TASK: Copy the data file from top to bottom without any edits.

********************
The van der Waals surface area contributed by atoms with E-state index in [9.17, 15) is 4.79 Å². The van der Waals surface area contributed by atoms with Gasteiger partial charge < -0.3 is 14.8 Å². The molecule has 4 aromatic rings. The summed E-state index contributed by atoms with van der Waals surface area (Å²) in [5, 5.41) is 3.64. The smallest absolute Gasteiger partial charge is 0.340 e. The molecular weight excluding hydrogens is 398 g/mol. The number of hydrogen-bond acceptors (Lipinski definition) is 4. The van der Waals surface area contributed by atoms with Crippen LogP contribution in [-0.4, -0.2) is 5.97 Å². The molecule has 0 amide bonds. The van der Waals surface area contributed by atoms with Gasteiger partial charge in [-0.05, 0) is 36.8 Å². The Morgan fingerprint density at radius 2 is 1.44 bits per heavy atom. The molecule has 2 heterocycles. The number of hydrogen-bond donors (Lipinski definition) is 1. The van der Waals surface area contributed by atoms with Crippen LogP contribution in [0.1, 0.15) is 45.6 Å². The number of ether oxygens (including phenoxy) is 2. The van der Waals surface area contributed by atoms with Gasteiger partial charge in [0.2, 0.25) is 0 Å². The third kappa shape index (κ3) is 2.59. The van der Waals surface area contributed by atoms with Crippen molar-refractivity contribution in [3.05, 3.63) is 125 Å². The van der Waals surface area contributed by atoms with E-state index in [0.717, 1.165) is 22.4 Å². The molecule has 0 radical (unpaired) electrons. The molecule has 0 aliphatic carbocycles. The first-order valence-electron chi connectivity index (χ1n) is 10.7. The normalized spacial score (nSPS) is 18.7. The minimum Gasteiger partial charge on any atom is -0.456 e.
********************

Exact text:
The van der Waals surface area contributed by atoms with E-state index in [9.17, 15) is 4.79 Å². The van der Waals surface area contributed by atoms with Gasteiger partial charge < -0.3 is 14.8 Å². The molecule has 4 aromatic rings. The summed E-state index contributed by atoms with van der Waals surface area (Å²) in [5, 5.41) is 3.64. The smallest absolute Gasteiger partial charge is 0.340 e. The molecular weight excluding hydrogens is 398 g/mol. The number of hydrogen-bond acceptors (Lipinski definition) is 4. The van der Waals surface area contributed by atoms with Crippen LogP contribution in [-0.4, -0.2) is 5.97 Å². The molecule has 0 amide bonds. The van der Waals surface area contributed by atoms with Gasteiger partial charge in [-0.05, 0) is 36.8 Å². The Morgan fingerprint density at radius 2 is 1.44 bits per heavy atom. The molecule has 2 heterocycles. The number of hydrogen-bond donors (Lipinski definition) is 1. The van der Waals surface area contributed by atoms with Crippen LogP contribution in [0.1, 0.15) is 45.6 Å². The number of ether oxygens (including phenoxy) is 2. The van der Waals surface area contributed by atoms with Gasteiger partial charge in [0.2, 0.25) is 0 Å². The third kappa shape index (κ3) is 2.59. The van der Waals surface area contributed by atoms with Crippen molar-refractivity contribution in [3.05, 3.63) is 125 Å². The van der Waals surface area contributed by atoms with E-state index in [0.717, 1.165) is 22.4 Å². The molecule has 0 radical (unpaired) electrons. The molecule has 0 aliphatic carbocycles. The first-order valence-electron chi connectivity index (χ1n) is 10.7. The normalized spacial score (nSPS) is 18.7. The minimum Gasteiger partial charge on any atom is -0.456 e.